Think about a small group where an adult who is not close up dead dies. If the group doesn’t manage the death quickly people will be too busy being disturbed by the death to stay alert to danger or put less effort into the things that help the group survive. The group has to deal with the suspicion that someone was killed by magic, preferably by finding an outsider to blame (whether human or non-human) and, if appropriate get revenge. People also have to demonstrate that they really cared by wailing, cutting their head with a rock etc. (Fred didn’t cut enough. Was Fred the one who sung the the man who died?) Then there needs to be ceremonies to help people deal with the memories quickly – our funerals help this process.
Then you have to get the spirit/memory to leave so that people can get on with their life. Think smoking ceremonies and ceremonies that encourage the spirit to go away – Helps at this stage if the spirit is connected to people who have died earlier or you can help the spirit find the isle of the dead/heaven/or…. some other place where the spirit believes it could go.
Other more societies take a different approach and try and bribe the spirit to stay around and help the living.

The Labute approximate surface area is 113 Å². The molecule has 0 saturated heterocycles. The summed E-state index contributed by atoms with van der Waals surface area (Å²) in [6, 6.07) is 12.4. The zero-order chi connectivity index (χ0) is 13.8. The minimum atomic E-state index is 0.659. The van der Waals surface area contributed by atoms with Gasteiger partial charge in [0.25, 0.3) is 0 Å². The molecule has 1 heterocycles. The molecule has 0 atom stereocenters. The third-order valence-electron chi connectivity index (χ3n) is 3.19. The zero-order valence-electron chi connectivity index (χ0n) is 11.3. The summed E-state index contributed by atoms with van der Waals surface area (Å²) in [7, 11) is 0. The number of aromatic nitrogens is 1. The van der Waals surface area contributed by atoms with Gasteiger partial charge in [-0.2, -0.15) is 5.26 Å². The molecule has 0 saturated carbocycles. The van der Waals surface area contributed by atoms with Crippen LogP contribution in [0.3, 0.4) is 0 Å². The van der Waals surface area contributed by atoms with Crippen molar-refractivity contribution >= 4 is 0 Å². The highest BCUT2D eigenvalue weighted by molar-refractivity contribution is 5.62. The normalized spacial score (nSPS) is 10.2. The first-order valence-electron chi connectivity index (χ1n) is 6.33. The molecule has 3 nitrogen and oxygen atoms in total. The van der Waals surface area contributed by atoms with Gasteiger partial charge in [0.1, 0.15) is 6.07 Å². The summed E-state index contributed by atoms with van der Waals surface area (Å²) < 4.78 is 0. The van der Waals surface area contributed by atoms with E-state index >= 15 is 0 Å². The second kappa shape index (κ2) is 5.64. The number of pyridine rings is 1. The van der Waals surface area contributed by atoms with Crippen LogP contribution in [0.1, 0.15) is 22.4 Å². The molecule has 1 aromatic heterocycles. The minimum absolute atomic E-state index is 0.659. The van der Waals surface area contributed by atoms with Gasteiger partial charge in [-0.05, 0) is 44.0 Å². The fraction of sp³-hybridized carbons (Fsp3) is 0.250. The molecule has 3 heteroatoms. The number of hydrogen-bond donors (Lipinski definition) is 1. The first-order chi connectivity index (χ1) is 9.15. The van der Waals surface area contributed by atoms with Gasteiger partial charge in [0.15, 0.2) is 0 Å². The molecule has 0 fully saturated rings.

Excellent points John. I think we humans invented the concept of spirit because we couldn’t cope with the possibility that death means the extinction of an individual (which is actually nirvana).
Zoot: Enjoy Nirvana when you get there if you still retain a thread of self-hood that is sufficient to enjoy.
John: If, as Wikipedia informs me, Nirvana is the realisation of non-self I’m confident there will be no residual thread of self-hood.
Each night I cease to exist while I’m asleep and I have no qualms about that becoming my permanent state one day (it’s not as if I’ll be aware of it) but I would prefer it to happen later rather than sooner.
On the other hand, the prospect of living forever fills me with dread.
Mr Christopher Hitchens had an interesting viewpoint. Because he had written scathingly as a militant atheist, and (I think) been drawn to abhor Islam by the murderous Islamists and the actions of various Islamic theocracies, he often debated Christians also.